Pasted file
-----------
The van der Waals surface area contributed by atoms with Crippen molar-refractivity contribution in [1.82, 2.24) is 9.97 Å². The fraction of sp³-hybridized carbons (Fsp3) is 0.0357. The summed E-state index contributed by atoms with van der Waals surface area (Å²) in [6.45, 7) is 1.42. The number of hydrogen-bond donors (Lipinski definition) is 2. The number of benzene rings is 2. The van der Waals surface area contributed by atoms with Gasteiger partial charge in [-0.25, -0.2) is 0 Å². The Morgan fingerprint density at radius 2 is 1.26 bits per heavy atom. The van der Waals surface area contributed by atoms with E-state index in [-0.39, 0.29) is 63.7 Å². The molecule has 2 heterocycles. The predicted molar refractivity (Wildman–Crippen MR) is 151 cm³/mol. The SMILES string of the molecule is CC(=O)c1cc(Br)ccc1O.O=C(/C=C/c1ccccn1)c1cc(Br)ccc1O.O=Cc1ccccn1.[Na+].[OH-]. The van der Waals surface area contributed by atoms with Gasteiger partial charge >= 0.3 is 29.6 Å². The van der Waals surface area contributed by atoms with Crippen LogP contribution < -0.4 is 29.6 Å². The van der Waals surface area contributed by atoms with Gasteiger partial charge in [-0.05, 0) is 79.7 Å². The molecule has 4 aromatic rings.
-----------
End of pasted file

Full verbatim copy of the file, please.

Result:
The van der Waals surface area contributed by atoms with Crippen molar-refractivity contribution in [1.82, 2.24) is 9.97 Å². The fraction of sp³-hybridized carbons (Fsp3) is 0.0357. The summed E-state index contributed by atoms with van der Waals surface area (Å²) in [6.45, 7) is 1.42. The number of hydrogen-bond donors (Lipinski definition) is 2. The number of benzene rings is 2. The van der Waals surface area contributed by atoms with Gasteiger partial charge in [-0.25, -0.2) is 0 Å². The Morgan fingerprint density at radius 2 is 1.26 bits per heavy atom. The van der Waals surface area contributed by atoms with E-state index in [-0.39, 0.29) is 63.7 Å². The molecule has 2 heterocycles. The predicted molar refractivity (Wildman–Crippen MR) is 151 cm³/mol. The SMILES string of the molecule is CC(=O)c1cc(Br)ccc1O.O=C(/C=C/c1ccccn1)c1cc(Br)ccc1O.O=Cc1ccccn1.[Na+].[OH-]. The van der Waals surface area contributed by atoms with Gasteiger partial charge >= 0.3 is 29.6 Å². The van der Waals surface area contributed by atoms with Crippen LogP contribution < -0.4 is 29.6 Å². The van der Waals surface area contributed by atoms with Gasteiger partial charge in [-0.05, 0) is 79.7 Å². The molecule has 4 aromatic rings.